Is the tomato a fruit or a vegetable

It is one of the general botanical questions most often heard among people. It may seem obvious to many that the tomato has much more in common with lettuce or cauliflower than with an apple or a banana, but is this really the case? Thus, there are those who firmly believe that it is a vegetable, since we put it together with vegetables, but others disagree and consider it fruit. What does the point of view of shopping say in the day to day and what does science think?

Is the tomato a fruit or a vegetable? – the answer

For the most impatient, here is a quick answer: the tomato is a fruit . Why then in supermarkets is it in the vegetable section, next to things like cucumbers or pumpkins? Well, cucumbers and squash, for example, are also fruits, botanically speaking at least. A little further down we will talk about the definitions and differences between fruit and vegetables to be able to clarify it properly, but for now, to explain it briefly, it is enough to say that the tomato is the fruit of the plants of the genus Solanum , so it is simply a fruit. because it forms the fruit of the plant .

Why do we say that the tomato is a vegetable if it is a fruit

To clarify this issue further, it must be taken into account that the origin of all this discussion about whether the tomato is a fruit or a vegetable dates back to the end of the 19th century, specifically to the year 1886. John Nix, a merchant who came from India, arrived at the port of New York to find that Edward Hedden, customs officer, demanded the newly approved tax of 10% that had to be applied to all imported vegetables.

Neither short nor lazy, John Nix quickly retorted that his tomatoes were tax-free, claiming that the tomato is not a vegetable, but clearly a fruit. The discussion, a priori simple, ended in the courts, and three years later the Supreme Court issued a ruling declaring the tomato as a vegetable, therefore subject to the tariff. Judge Justice Horace Gray recognized then that, although tomatoes are botanically a fruit, and therefore fruit, in the common use of language they are not considered that way, since they are served in salads or dinners, and not as dessert, which is the culinary use that was given to fruits.

Thus, the precedent was set that distinguished the botanical classification of the tomato , from the culinary or popular when making the purchase. Because of this, the discussion continues to this day.

To begin with, it is important to give the basic definitions of what is currently considered a fruit or a vegetable. It should be said that neither of these terms is a botanical technical concept, especially that of vegetable, but both have a generalized definition.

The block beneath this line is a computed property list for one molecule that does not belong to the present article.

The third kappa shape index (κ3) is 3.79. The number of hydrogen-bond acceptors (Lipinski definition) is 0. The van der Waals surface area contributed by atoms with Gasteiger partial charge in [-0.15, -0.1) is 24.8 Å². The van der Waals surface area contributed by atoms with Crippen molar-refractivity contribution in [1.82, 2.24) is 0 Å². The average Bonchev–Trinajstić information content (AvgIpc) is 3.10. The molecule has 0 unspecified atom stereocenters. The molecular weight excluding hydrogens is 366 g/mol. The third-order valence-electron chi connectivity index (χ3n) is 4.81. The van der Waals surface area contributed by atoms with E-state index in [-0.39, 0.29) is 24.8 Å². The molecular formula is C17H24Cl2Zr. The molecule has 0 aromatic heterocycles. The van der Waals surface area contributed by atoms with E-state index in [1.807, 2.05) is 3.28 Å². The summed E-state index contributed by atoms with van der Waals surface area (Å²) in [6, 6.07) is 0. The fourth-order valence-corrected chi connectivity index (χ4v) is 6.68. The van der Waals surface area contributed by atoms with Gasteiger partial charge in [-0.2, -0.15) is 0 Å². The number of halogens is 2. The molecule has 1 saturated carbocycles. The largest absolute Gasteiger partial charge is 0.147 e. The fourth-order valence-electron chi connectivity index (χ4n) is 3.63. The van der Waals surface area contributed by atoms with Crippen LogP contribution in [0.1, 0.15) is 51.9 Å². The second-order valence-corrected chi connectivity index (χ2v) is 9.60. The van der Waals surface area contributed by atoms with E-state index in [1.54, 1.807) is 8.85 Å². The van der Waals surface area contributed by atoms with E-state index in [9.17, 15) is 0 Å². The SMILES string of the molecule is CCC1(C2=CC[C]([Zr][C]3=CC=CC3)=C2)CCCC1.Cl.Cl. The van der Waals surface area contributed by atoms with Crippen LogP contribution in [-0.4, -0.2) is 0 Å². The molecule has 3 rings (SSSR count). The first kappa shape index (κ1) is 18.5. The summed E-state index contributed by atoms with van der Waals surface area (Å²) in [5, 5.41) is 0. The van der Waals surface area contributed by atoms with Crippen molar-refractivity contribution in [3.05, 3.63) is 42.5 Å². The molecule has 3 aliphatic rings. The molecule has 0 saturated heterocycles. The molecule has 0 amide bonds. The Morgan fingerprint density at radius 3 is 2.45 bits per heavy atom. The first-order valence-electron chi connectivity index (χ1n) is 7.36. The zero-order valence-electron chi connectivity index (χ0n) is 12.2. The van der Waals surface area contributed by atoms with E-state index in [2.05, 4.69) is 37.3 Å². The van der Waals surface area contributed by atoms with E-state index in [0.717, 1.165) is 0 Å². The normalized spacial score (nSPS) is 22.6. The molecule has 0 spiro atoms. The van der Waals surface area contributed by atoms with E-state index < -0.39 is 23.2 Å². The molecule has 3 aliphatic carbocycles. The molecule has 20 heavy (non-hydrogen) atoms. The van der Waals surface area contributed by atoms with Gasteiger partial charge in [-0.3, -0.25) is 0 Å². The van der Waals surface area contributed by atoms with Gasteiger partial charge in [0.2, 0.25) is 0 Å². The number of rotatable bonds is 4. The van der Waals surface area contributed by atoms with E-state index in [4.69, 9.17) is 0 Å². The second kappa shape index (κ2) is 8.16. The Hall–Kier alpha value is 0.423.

• On the one hand, a fruit is the edible part of the fruit of any plant. It does not matter if it is a herbaceous, a shrub or a tree, if it is a mature ovary that contains the seeds of the plant and pulp and is edible, it is considered a fruit. The fruit always fulfills a reproductive function in the plant, although modern agriculture has managed to produce some varieties without seeds or with almost imperceptible immature seeds.
  • On the other hand, a vegetable is an edible part of a plant, except for the fruit , which humans consume. As you can see, it is a very general description, which covers both those species from which we consume the leaves, as well as those from which we eat their stems, flowers, roots, bulbs or tubers.

With this in mind, there are a host of garden produce commonly considered vegetables that are actually fruits, at least in the botanical and more formal sense of the word.

Despite all that has been said, it is not so easy to affirm unequivocally that the tomato is a fruit and not a vegetable. The RAE, for example, mentions in its definition of fruit that these are sweet-tasting fruits. Although there are tomato varieties with a sweeter taste than others, it is evident that their level of sweetness is not comparable to that of an orange or a pineapple, so it is easy to put it in the sack of vegetables. And it is true that the tomato is neither sweet nor salty: it is umami, a flavor that is increasingly present in today’s gastronomy.

But, returning to the question of whether the tomato is a vegetable or not , the plants that we grow in gardens and that are consumed as food are generally considered a vegetable, with the exception of fruits and cereals. Since we only consume the fruit of the tomato, thus allowing the plant to continue generating more food, it is not technically considered a vegetable either , despite being grown in orchards around the world. Although, as we all know, this does not prevent the tomato from culinary tending to share a group with other fruits such as cucumbers or peppers, which are considered vegetables because of the uses they are given in food.

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